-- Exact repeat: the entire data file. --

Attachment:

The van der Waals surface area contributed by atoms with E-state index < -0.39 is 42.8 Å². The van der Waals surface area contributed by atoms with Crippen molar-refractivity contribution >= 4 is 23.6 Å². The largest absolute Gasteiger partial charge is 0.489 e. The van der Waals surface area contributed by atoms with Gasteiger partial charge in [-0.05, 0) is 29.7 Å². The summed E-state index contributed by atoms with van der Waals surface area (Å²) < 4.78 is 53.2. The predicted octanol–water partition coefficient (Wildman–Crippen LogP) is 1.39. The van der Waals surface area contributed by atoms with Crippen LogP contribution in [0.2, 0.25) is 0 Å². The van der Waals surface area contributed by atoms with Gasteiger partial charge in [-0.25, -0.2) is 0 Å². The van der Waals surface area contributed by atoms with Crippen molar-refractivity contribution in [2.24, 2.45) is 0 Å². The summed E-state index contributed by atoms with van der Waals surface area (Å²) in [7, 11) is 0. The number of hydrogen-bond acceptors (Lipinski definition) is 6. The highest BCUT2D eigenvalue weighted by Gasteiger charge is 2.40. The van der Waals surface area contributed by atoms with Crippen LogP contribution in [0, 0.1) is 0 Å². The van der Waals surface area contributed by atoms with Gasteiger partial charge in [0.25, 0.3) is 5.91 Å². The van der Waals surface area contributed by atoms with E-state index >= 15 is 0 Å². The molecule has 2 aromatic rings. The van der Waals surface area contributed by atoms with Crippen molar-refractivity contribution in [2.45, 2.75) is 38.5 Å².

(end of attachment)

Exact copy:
The van der Waals surface area contributed by atoms with E-state index < -0.39 is 42.8 Å². The van der Waals surface area contributed by atoms with Crippen molar-refractivity contribution >= 4 is 23.6 Å². The largest absolute Gasteiger partial charge is 0.489 e. The van der Waals surface area contributed by atoms with Gasteiger partial charge in [-0.05, 0) is 29.7 Å². The summed E-state index contributed by atoms with van der Waals surface area (Å²) < 4.78 is 53.2. The predicted octanol–water partition coefficient (Wildman–Crippen LogP) is 1.39. The van der Waals surface area contributed by atoms with Crippen LogP contribution in [0.2, 0.25) is 0 Å². The van der Waals surface area contributed by atoms with Gasteiger partial charge in [-0.25, -0.2) is 0 Å². The van der Waals surface area contributed by atoms with Crippen molar-refractivity contribution in [2.24, 2.45) is 0 Å². The summed E-state index contributed by atoms with van der Waals surface area (Å²) in [7, 11) is 0. The number of hydrogen-bond acceptors (Lipinski definition) is 6. The highest BCUT2D eigenvalue weighted by Gasteiger charge is 2.40. The van der Waals surface area contributed by atoms with Crippen LogP contribution in [0, 0.1) is 0 Å². The van der Waals surface area contributed by atoms with Gasteiger partial charge in [0.25, 0.3) is 5.91 Å². The van der Waals surface area contributed by atoms with E-state index >= 15 is 0 Å². The molecule has 2 aromatic rings. The van der Waals surface area contributed by atoms with Crippen molar-refractivity contribution in [2.45, 2.75) is 38.5 Å².